"Two years ago, a pair of scientific studies documented that the glaciers of West Antarctica, which hold back over 3 meters (nearly 10 feet) of potential sea level rise, are melting and retreating from below. The cause? It appears that these glaciers, which are perched on the seafloor deep below the ocean surface, are being lapped at by flows of warm ocean currents.
Since then, researchers have been focusing more and more urgent attention on West Antarctica — and new research published Monday in Nature Geoscience uncovers yet another consequence of this warm water intrusion, one that further highlights the region’s vulnerability.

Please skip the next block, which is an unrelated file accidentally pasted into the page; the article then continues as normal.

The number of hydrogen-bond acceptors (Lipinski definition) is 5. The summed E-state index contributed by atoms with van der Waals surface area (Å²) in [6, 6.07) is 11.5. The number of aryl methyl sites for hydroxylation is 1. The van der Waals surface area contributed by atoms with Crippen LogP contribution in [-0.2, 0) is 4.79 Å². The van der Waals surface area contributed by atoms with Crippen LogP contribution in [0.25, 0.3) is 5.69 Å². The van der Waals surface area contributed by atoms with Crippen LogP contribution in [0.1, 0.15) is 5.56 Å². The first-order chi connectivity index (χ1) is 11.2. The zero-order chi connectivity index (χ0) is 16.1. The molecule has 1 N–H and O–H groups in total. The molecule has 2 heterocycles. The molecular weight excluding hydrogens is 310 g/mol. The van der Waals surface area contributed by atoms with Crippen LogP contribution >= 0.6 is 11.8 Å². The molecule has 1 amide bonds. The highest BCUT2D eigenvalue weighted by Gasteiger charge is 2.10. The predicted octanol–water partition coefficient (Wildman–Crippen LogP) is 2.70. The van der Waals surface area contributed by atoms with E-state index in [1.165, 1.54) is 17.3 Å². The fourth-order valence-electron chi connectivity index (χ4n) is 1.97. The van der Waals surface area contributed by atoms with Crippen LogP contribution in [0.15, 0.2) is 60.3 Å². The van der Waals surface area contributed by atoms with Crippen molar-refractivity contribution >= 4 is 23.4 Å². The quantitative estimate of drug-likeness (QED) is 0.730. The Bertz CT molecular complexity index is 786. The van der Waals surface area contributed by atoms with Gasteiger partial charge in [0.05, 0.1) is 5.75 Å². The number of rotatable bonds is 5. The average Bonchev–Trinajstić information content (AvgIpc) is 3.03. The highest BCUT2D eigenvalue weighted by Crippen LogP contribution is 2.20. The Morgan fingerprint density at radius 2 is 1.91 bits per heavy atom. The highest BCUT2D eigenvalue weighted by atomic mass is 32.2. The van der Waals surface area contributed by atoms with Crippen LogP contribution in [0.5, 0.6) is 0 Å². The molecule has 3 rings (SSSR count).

The enormous glaciers of West Antarctica, and indeed, around the Antarctic continent, are held in place by protrusions called “ice shelves.” These are large and thick sheets of ice that float atop the sea and often attach to islands or other features, and thus provide bracing, or stabilization, holding back the flow of the ice behind them. If these floating ice shelves are weakened, or fracture and fall apart, the ice behind them will flow faster into the ocean."